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    Hi all,

    I hope the forum veterans don't mind me making a first post which asks for advice! If I've broken any forum rules please let me know.

    I was wondering if anyone here could provide me advice regarding my prospects at the bar.

    I have a place on the LPC at Kaplan, as well as a BPTC offer at BPP. As you know BPTC acceptances are due tomorrow.

    I am likely to get a 2:1 from a decent (not one of the best) universities.

    I am the president of the university law society. Have held positions on both the university law and bar societies. I have also been a student-staff liaison rep. I am the highest scoring mooter the university have had in a while.

    I run my own university Judo club, and have various coaching qualifications. I have entered various international competitions and won numerous medals.

    I have completed 2 mini pupillages, a work experience placement at a high street firm, and have one mini-p at the end of May. I also have some IT & Commercial experience at Bloomberg.

    My sixth form results were terrible.

    Sorry for the list of "I have"s but it's the clearest way to explain my position.

    I'm used to dishing out advice to other students due to my position as president but it's always harder when it's about yourself.

    Do I have a chance of success at the Bar? Should I pursue the LPC at Kaplan?

    I know I would rather do the BPTC. Having spoken to some very high ranking judges and QCs the general advice seems to be that the being successful at the bar is hard for everyone, but should not be beyond my reach if I really focus. Is it worth the risk? I shouldn't have a problem with finding the funds, but it will definitely be a burden.

    Thanks in advance for any advice & thanks to the users of the forum for making it a great source of knowledge!
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    (Original post by RyoHazuki)
    Hi all,

    I hope the forum veterans don't mind me making a first post which asks for advice! If I've broken any forum rules please let me know.

    I was wondering if anyone here could provide me advice regarding my prospects at the bar.

    I have a place on the LPC at Kaplan, as well as a BPTC offer at BPP. As you know BPTC acceptances are due tomorrow.

    I am likely to get a 2:1 from a decent (not one of the best) universities.

    I am the president of the university law society. Have held positions on both the university law and bar societies. I have also been a student-staff liaison rep. I am the highest scoring mooter the university have had in a while.

    I run my own university Judo club, and have various coaching qualifications. I have entered various international competitions and won numerous medals.

    I have completed 2 mini pupillages, a work experience placement at a high street firm, and have one mini-p at the end of May. I also have some IT & Commercial experience at Bloomberg.

    My sixth form results were terrible.

    Sorry for the list of "I have"s but it's the clearest way to explain my position.

    I'm used to dishing out advice to other students due to my position as president but it's always harder when it's about yourself.

    Do I have a chance of success at the Bar? Should I pursue the LPC at Kaplan?

    I know I would rather do the BPTC. Having spoken to some very high ranking judges and QCs the general advice seems to be that the being successful at the bar is hard for everyone, but should not be beyond my reach if I really focus. Is it worth the risk? I shouldn't have a problem with finding the funds, but it will definitely be a burden.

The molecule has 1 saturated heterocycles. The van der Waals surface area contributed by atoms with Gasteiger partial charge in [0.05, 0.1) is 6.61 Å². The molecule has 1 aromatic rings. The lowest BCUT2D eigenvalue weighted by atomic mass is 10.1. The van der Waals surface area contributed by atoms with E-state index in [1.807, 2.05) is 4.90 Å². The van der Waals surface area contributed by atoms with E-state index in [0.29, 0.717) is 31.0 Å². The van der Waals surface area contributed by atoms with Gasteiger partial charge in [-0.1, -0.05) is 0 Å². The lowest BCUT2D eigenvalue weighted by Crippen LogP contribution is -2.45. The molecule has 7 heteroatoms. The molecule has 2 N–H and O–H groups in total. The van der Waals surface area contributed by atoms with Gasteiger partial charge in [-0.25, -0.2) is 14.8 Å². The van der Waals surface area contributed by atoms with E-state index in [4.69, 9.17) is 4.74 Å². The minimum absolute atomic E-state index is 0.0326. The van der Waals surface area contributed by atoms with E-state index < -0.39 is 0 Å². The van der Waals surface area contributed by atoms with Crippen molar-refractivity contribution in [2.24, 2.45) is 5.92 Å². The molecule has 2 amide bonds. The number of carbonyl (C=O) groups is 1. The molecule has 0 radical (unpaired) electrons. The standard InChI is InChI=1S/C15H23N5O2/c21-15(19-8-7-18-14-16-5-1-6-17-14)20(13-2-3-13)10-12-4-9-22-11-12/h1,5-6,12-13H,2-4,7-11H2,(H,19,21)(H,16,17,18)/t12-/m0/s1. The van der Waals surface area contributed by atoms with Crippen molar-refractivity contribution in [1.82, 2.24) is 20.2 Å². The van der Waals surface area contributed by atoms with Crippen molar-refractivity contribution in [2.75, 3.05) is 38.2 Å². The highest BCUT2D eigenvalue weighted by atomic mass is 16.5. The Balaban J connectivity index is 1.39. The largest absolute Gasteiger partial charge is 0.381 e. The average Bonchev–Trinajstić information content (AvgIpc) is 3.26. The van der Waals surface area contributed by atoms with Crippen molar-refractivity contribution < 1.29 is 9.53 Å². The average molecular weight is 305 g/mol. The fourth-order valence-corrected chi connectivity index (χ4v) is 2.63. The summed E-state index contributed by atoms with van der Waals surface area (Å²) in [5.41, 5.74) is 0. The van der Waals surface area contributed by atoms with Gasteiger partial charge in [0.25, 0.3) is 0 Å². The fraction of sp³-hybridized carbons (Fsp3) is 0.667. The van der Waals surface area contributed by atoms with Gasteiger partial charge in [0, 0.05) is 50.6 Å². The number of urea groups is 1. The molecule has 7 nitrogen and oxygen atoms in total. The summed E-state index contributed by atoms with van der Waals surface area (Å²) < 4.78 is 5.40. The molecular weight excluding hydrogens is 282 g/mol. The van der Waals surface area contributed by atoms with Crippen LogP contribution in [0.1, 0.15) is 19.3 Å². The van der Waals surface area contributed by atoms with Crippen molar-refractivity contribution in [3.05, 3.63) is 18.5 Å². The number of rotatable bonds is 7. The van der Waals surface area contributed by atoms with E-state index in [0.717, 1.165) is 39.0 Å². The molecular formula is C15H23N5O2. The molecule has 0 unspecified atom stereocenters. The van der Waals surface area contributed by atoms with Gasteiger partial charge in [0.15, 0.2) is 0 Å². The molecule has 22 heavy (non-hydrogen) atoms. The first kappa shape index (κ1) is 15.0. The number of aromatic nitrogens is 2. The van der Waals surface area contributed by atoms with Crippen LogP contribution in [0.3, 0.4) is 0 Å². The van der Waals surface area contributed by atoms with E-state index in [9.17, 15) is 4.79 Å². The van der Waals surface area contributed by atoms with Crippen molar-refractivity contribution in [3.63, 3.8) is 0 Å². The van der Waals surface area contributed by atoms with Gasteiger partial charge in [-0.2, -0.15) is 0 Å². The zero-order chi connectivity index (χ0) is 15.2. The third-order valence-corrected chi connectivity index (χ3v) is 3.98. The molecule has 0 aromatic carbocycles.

Thanks in advance for any advice & thanks to the users of the forum for making it a great source of knowledge!
    Unless I've missed something in your post, you havent said what type of work i.e. criminal v chancery. I think then, and only then, can we begin to make assumptions :P
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    I realise that there will be a ceiling to my aspirations. I know the biggest and best firms and sets will be far out of my reach! I think that if I were to apply to chambers practicing in unglamorous or less lucrative fields then employers might pay more attention to my recent achievement rather than my sixth form grades.

    I do however have a fondness for Sport Law (due to my Judo & other sports), technology and Intellectual Property (I grew up around a family involved in IT and new technologies).
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    (Original post by RyoHazuki)
    Having spoken to some very high ranking judges and QCs the general advice seems to be that the being successful at the bar is hard for everyone, but should not be beyond my reach if I really focus. Is it worth the risk? I shouldn't have a problem with finding the funds, but it will definitely be a burden.
    I think you're being given sound advice. You may succeed but it's not guaranteed and does depend on how talented and focussed you are.

    I'd steer away from IP unless you have a science background. Sports law is a rather amorphous, nice practice area and I don't think your Judo achievements mark you out in any way for it. However, they are impressive and will stand you in good stead in being able to demonstrate self-reliance and a record of achievement.

    Reading between the lines it sounds as if your parents will fund the BPTC. If this is the case, you're in a fortunate position. Unless they're having to remortgage their house, I'd say you should thank them and go for it, on the understanding that you may not succeed but you'll give it a really good go.

    Good luck!
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    It is my impressions that things like being head of your university law society, running the judo club and being staff-student liaison are held in higher regard by solicitors firms than by chambers. This is because they demonstrate a capacity for organisational and people skills - skills more important for a solicitor.